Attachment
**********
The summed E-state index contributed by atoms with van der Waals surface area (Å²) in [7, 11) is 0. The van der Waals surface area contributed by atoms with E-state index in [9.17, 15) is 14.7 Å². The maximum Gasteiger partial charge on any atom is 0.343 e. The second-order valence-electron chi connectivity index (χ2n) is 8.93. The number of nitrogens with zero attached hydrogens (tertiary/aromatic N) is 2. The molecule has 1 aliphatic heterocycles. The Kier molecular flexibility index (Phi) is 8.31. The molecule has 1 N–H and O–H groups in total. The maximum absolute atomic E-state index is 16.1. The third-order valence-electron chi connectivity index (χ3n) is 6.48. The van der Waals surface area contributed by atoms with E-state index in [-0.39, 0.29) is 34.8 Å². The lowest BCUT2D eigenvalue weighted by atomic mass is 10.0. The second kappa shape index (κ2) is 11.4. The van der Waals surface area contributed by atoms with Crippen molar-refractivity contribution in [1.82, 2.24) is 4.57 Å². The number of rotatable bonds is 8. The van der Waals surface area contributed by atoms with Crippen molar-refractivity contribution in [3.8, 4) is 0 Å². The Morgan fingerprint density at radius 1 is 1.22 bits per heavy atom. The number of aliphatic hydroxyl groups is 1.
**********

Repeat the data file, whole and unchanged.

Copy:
The summed E-state index contributed by atoms with van der Waals surface area (Å²) in [7, 11) is 0. The van der Waals surface area contributed by atoms with E-state index in [9.17, 15) is 14.7 Å². The maximum Gasteiger partial charge on any atom is 0.343 e. The second-order valence-electron chi connectivity index (χ2n) is 8.93. The number of nitrogens with zero attached hydrogens (tertiary/aromatic N) is 2. The molecule has 1 aliphatic heterocycles. The Kier molecular flexibility index (Phi) is 8.31. The molecule has 1 N–H and O–H groups in total. The maximum absolute atomic E-state index is 16.1. The third-order valence-electron chi connectivity index (χ3n) is 6.48. The van der Waals surface area contributed by atoms with E-state index in [-0.39, 0.29) is 34.8 Å². The lowest BCUT2D eigenvalue weighted by atomic mass is 10.0. The second kappa shape index (κ2) is 11.4. The van der Waals surface area contributed by atoms with Crippen molar-refractivity contribution in [1.82, 2.24) is 4.57 Å². The number of rotatable bonds is 8. The van der Waals surface area contributed by atoms with Crippen molar-refractivity contribution in [3.8, 4) is 0 Å². The Morgan fingerprint density at radius 1 is 1.22 bits per heavy atom. The number of aliphatic hydroxyl groups is 1.